Palliative care resources ‘distressingly low’ in Canberra

By Katie Burgess– Canberra Times

13 July 2018 — 6:19am

Staff at Canberra’s Clare Holland House are under pressure to push dying patients in and out as quickly as possible, while dealing with bottlenecks in referrals.

Canberra Hospital’s palliative care service is also stretched, with a distressingly low number of specialists, a parliamentary inquiry has heard.

Doctors, former politicians and peak health bodies appeared before an ACT Legislative Committee examining the end-of-life choices available to dying Canberrans on Thursday.

While the inquiry has dwelt on the ACT’s inability to legalise voluntary assisted dying due to Commonwealth restrictions, it has also heard evidence of shortcomings in the territory’s palliative care system.

The Canberra Hospital’s director of palliative medicine, Dr Michael Chapman, was called to give evidence again, this time in a personal capacity.

Dr Chapman restated there were just four full-time palliative medicine specialists in the ACT, a number he described as insufficient and “arguably less than half” what was needed, given the hospital looked after the wider Canberra region.

He also said his personal belief was the number of trained palliative nurses – rather than nurses who happened to work in palliative care – was insufficient, as too was the number of allied health staff in the sector.

“Our pressing priority to provide end-of-life choices in the ACT requires people to have real access to quality palliative care which is currently not always the case for many and not always the case when we need it. People often receive too little or too late or no services at all,” Dr Chapman said.

“This isn’t a unique issue in the ACT and … I think also it’s important to recognise that this isn’t an issue that’s being ignored in the ACT, nor that there haven’t been steps to try and meet it.”

Catholic Health Australia chief executive Suzanne Greenwood described the number of specialist palliative care physicians as “distressingly low”.

She appeared with the manager of Clare Holland House, Jane Etchells, who said while the biggest gaps in palliative care remained in the aged care and community sectors, the hospice was under pressure.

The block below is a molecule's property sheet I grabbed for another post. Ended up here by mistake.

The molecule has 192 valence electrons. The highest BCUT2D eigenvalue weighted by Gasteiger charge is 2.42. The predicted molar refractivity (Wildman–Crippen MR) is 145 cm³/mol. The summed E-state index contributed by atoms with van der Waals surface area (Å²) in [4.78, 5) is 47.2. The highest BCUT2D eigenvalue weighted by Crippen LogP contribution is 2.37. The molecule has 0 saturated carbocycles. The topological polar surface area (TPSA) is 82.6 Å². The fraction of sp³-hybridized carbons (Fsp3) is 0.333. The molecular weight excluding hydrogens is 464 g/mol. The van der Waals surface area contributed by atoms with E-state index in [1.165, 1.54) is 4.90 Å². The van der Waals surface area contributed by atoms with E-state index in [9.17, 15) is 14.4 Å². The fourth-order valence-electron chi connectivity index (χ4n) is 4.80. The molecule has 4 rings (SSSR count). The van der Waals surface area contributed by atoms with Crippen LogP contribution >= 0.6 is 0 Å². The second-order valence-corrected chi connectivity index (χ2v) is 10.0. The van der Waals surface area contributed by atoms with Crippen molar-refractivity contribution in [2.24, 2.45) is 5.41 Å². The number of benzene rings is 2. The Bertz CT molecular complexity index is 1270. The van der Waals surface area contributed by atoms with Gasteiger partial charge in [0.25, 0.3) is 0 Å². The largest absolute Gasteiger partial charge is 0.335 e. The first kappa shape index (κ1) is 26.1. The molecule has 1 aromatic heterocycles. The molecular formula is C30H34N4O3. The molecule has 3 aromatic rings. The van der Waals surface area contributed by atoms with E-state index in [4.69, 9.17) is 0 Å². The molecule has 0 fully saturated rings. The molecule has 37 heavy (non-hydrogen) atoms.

“The fact of the matter is we have 19 beds, we are under the restrictions of activity-based funding so we can’t have people that come to Clare Holland House that stay for months and months and months,” she said.

“We have to use our admission criteria to say either ‘this person has a high symptom burden and they need to come over because they need our expertise’ or ‘this person is reaching the last two to three weeks of their life and they can’t be managed at home’ and so they need to come to Clare Holland House.”

Ms Etchells said the average length of stay at Clare Holland House was 11.7 days, although it could range from just hours to 12 months.

“With an activity-based funding model the pressure is very much to keep the length of stay as short as possible …  because that’s what makes the health system money and so therefore the pressure is on us to make sure we are constantly talking to people about what we do if you stabilise, if you’re in here, you’ve come in with acute symptoms and those symptoms stabilise where will the next place be?” she said.

“Because being stable in Clare Holland House is not going to be, unless someone has clearly reached the end of life, being stable in Clare Holland House is not what the government wants. They want us to have throughput.”

Ms Etchells also said for a long time, Canberra Hospital made many of its referrals on a Friday afternoon, which made it difficult to admit patients as Clare Holland medical staff worked 8am to 5pm Monday to Friday.

“Obviously it’s a significant cost burden to bring someone in on-call so we try not to do that and we don’t have a multidisciplinary team on staff 24 hours a day either so if someone comes over from another hospital and requires some counselling from a social worker or a lot of care from pastoral care and they come in after-hours we can’t give them the best service,” Ms Etchells said.

Dr Chapman acknowledged that had been a problem in the past, but extra government funding had meant extended hours for consultants to assess and refer palliative care patients.

He said while the service could be improved by even more funding for the consultancy team, a palliative care ward could help dying patients who were too acute to be referred to Clare Holland House a better quality of life in their final days.

“Unfortunately, my personal impression of palliative care services in Canberra Hospital is they’re stretched, they’re under pressure and some kind of additional resourcing for those services is quite sorely needed,” Dr Chapman said.

The inquiry continues.